This week, the latest game from the Need for Speed garage, SHIFT 2 Unleashed is launching on PlayStation 3. I recently caught up with the Lead Game Designer at Slightly Mad Studios, Andy Tudor, to talk about friendly rivalry with Criterion and how the game has been influenced by such unlikely titles like Silent Hill.
Hot Pursuit isn’t your game but you do share the Need for Speed umbrella with Criterion. Is it a friendly relationship or more like the Red Bull F1 team at times last season?
We’re both competent at what we do and eager for success but we approach the racing genre from totally different angles. We collaborate on many things, the obvious thing being the Autolog, and there are some other crossovers that I won’t spoil for you, but if you’ve played Hot Pursuit then you might find some nice surprises when you play SHIFT 2. I personally feel that we’ve improved on the Autolog system, which in itself is a perfect fit for SHIFT, which is all about shaving hundredths of a second off your lap times.
What are those Autolog improvements?
The first change we’ve made is the access point – in Hot Pursuit Autolog is accessed from the main menu but, in SHIFT 2, we’ve mapped it permanently to a button that is often overlooked: Select. We’ve expanded the ability to share replays, as well as photos, and we’re bringing in real-world data from needforspeed.com and speedhunters.com to keep players up to date with the world of cars and motorsport.
Autolog, as a social network in its own right, is a real game changer.
How healthy is the racing genre right now?
Just look at what we have had recently – everything from Hollywood action games like Split/Second and Blur, MotorStorm Apocalypse and DiRT 3 both looking great, Test Drive: Unlimited is out there, there’s Hot Pursuit of course…the variety is wide and each game satisfies a different itch.
When it comes to simulation driving, we’re now in a position to gain some ground on our rivals with new game modes and innovations to things like night racing, which is a common feature that has never been done properly.
The headline feature in the original SHIFT was shaping your own driving personality. Is that still there?
A lot of that has been dialled down in SHIFT 2 to make it deeper and more streamlined. We realised that there are a lot of currencies in the original game, like stars, XP, cash, aggression vs. precision… We’ve unified all of that with a new XP system that doesn’t try to represent what kind of driver you are, but how good you are.
You’re no longer rewarded for trading paint with other drivers, because the feedback we had was that overly aggressive drivers were disruptive to many players’ experiences.
We’ve also added further depth with additions like vehicle tuning.
Some people are turned off by vehicle tuning because it requires such specialist knowledge. How do you break down those barriers?
We’ve got this eternal dilemma in that racing game fans want more tuning options but, and let’s be honest here, tuning is one of the most boring things out there because you’re basically just moving sliders around and then going on the track to try and differentiate something that is potentially imperceptible, like how ‘good’ the car is around a corner. Everyone understands top speed and acceleration but something like weight distribution is, like you say, specialist knowledge. Unless you teach people this knowledge, they’re going to go from game to game not knowing what the hell it is and never using the feature.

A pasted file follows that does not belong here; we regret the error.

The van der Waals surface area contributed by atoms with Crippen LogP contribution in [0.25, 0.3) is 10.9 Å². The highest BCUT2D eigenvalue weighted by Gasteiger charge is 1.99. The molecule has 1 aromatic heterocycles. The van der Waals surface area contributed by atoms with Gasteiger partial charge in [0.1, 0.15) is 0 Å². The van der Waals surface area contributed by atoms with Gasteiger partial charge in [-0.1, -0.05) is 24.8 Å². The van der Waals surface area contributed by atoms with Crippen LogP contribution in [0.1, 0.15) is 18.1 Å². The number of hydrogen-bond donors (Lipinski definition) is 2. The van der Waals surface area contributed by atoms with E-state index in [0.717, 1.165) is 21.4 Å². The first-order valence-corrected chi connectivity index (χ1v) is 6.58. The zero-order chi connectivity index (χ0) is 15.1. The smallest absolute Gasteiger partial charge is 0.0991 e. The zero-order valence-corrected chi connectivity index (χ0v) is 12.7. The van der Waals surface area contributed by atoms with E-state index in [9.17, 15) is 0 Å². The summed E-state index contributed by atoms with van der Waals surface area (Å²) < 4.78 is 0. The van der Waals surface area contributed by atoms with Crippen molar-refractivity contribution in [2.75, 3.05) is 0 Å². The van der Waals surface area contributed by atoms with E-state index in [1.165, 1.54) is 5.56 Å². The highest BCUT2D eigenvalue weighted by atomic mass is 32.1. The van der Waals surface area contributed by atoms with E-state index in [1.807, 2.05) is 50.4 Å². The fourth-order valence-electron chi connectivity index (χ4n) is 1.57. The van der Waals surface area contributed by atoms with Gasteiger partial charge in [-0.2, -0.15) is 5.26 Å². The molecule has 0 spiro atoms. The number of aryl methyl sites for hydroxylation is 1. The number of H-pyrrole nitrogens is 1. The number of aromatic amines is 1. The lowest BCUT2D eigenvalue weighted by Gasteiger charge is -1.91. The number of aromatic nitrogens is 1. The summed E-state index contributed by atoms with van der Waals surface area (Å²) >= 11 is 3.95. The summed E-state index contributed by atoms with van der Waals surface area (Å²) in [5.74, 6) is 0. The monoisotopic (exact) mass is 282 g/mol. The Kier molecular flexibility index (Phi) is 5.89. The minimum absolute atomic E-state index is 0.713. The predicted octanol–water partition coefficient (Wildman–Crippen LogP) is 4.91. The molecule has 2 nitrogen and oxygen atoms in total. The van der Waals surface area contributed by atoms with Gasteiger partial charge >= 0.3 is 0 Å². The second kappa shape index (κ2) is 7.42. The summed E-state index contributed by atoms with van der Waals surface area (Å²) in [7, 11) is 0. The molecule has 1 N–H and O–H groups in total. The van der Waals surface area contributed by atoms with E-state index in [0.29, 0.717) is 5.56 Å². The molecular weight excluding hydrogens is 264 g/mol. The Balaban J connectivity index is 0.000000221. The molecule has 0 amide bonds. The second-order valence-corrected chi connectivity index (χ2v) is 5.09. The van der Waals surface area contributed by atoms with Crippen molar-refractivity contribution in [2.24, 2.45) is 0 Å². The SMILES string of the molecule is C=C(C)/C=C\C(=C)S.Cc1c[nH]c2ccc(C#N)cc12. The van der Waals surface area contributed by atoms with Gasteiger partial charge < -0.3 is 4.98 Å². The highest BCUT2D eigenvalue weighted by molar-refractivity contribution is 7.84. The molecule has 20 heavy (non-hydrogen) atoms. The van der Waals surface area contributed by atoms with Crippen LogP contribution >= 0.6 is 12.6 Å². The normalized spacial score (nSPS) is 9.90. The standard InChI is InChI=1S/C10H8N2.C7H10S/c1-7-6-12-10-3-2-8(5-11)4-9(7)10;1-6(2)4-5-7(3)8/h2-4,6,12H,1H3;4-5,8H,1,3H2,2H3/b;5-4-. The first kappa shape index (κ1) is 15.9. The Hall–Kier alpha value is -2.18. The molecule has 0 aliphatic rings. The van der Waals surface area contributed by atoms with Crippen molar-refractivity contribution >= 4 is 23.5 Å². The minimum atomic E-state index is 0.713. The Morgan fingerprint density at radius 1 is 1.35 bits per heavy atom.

The first thing we decided is that, if you do want to tune your car, you want to be doing it on the track, so you can do it at any point in SHIFT 2 by hitting pause. Additionally, if you’re going to have a slider for tuning then at least tell people what it does and how it affects those three recognisable attributes – top speed, acceleration and handling.
On top of that, we’ve included real time telemetry to give you information like tyre pressure, temperature and G-forces, and we educate you about what that stuff actually means so we can increase the use of those features and push the genre forwards.
How do you convey speed?
It all starts at grass roots and that visceral feeling of being behind the wheel. Cockpit view is the best way to experience that but we realised that relatively few players use it, so we’ve made improvements. There are lots of stylistic things you can do to convey speed, like motion blur, and one of the techniques we’ve used is to gradually blur out the cockpit as you increase your speed and your concentration on the road intensifies – that’s a focusing technique we’ve taken from first-person shooters.
At SCEE we sometimes use a continuum where you have colourful kart racers at one end and Gran Turismo at the other and a plethora of racing games between, according to their style. Where would SHIFT 2 sit?
That’s the racing spectrum and yes, we use that too. The original SHIFT was definitely in the middle as we tried to get the best of the arcade and simulation worlds, but with SHIFT 2 I’d say we’re hot on the heels of Gran Turismo. We talk about GT a lot and it’s a great game that people get hyped for and spend hours upon hours playing, and while we’re not trying to compete in terms of numbers, we think we can offer brand new challenges to those fans.
If you take a look at something like night racing, it has been done hundreds of times but never like we’re doing with SHIFT 2. We make it authentic and scary, drawing influence from games like Resident Evil and Silent Hill, where you’re descending into the darkness guided only by torchlight. Real racers will tell you that you can only see the ten feet in front of your bonnet and it changes the way that you drive. Try a night race in SHIFT 2 and I can guarantee it will be nothing like any you have played before.